• People: the physics teaching community is full of inspiring and interesting people; this section features the schools and the personalities who have made an impact in physics education or, equally importantly, in industry, finance, the media or technology. You are welcome to write in about the people you know and the experiences you have had.
  • Resource reviews: have you seen any resources that you would like to recommend? If so, contact us and you could write a review. Reviews include books, equipment, electronic media, DVDs, television programmes, apps and places to visit.
  • Letters: we publish letters which are of interest to the physics teaching community including short anecdotes, opinions, questions and comments on previous articles or letters. Letters are not normally more than 800 words. If your letter is commenting on a previous article, we will normally ask the author of the commented on article to submit a letter in reply if appropriate. These shall then be published together, if possible.
  • End Results: these are short communications that show classroom physics in a different light: What Happens Next? is a series of short experiments and Signing Off is a light-hearted look at physics teaching.

Special requirements

Smartphone and Arduino papers
Please note that we tend to discourage the submission of Papers where smartphones and Arduinos are directly substituted for standard sensor technology already present in school labs. We do however welcome Frontline articles (less than 1000 words) making use of smartphones and Arduinos in particularly novel ways.

Supplementary material
The electronic version of Physics Education can include extra material as multimedia attachments. Any electronically stored material can be attached, so you can share full resources with the other physics teachers and include exciting illustrations with submissions. Unfortunately we no longer allow the use of any music at all in supplementary material.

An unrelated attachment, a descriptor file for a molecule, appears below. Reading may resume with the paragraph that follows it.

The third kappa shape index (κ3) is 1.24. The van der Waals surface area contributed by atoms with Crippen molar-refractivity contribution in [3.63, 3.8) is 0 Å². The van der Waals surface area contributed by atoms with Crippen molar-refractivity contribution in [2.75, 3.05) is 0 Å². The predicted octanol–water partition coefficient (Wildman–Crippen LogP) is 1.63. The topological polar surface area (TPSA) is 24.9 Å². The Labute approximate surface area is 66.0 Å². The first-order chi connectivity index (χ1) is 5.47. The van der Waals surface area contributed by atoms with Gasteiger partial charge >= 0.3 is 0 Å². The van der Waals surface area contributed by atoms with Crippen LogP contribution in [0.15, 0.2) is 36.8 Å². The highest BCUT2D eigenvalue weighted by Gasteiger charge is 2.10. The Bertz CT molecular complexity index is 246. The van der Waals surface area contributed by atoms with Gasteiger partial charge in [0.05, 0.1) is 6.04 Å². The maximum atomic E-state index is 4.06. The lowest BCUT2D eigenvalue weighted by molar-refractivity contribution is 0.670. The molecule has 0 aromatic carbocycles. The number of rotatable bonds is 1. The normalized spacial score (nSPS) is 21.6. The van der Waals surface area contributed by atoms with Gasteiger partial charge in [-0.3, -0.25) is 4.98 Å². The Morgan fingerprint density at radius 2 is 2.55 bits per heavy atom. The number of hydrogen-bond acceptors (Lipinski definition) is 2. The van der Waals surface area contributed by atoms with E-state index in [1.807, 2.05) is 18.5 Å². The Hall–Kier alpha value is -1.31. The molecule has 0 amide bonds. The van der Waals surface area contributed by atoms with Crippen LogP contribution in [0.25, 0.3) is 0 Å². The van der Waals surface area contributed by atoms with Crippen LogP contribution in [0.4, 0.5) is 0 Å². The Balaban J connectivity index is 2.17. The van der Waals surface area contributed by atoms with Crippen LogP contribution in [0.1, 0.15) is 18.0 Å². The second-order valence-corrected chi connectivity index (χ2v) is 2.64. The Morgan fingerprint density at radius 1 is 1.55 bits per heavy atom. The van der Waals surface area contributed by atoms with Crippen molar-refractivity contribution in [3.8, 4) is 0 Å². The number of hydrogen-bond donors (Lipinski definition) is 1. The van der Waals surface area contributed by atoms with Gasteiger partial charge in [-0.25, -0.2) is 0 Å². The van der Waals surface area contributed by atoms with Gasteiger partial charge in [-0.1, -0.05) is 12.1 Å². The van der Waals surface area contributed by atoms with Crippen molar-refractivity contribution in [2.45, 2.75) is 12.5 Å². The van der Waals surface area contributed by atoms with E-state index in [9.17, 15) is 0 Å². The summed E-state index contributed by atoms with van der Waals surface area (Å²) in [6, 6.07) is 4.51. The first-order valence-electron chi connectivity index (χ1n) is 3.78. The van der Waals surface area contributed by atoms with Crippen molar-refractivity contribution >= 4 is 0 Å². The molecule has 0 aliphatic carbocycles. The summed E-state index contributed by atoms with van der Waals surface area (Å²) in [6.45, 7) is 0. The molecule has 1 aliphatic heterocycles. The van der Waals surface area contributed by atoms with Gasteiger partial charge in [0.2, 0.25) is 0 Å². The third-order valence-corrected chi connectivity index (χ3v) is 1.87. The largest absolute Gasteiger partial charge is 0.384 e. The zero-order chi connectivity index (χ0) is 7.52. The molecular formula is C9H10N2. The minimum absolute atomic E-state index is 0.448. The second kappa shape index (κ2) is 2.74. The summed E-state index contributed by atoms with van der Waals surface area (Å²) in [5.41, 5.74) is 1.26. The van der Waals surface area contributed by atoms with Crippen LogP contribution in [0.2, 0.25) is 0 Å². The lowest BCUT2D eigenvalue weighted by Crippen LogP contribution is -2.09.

Video abstracts
We invite all authors to submit a video abstract with their paper. This does not need to be sent in with the article when first submitted but we must receive this within three weeks of acceptance to avoid delaying publication of the article. More information on video abstracts can be found on our Publishing Support website.

Circuit diagrams
All circuit diagrams within Physics Education should conform to British Standards (BS 3939).

Pictures of children
In some instances, authors may choose to provide figures or video footage containing images of children in their submitted article. To comply with all legal requirements, we have provided some general guidance for authors on our website.

Abstracting and indexing services

We work with our authors to help make their work as easy to discover as possible. Physics Education is currently included in the following abstracting and discovery services:

  • CNKI Scholar
  • EBSCO Academic Search Alumni Edition
  • EBSCO Academic Search Complete
  • EBSCO Academic Search Elite
  • EBSCO Academic Search Premier
  • EBSCO Academic Search Ultimate
  • EBSCO British Education Index
  • EBSCO Education Research Complete
  • EBSCO Education Source
  • EBSCO TOC Premier
  • Educational Research Abstracts
  • ERIC
  • INIS (International Nuclear Information System)
  • Inspec
  • NASA Astrophysics Data System
  • Scopus
  • Yewno Unearth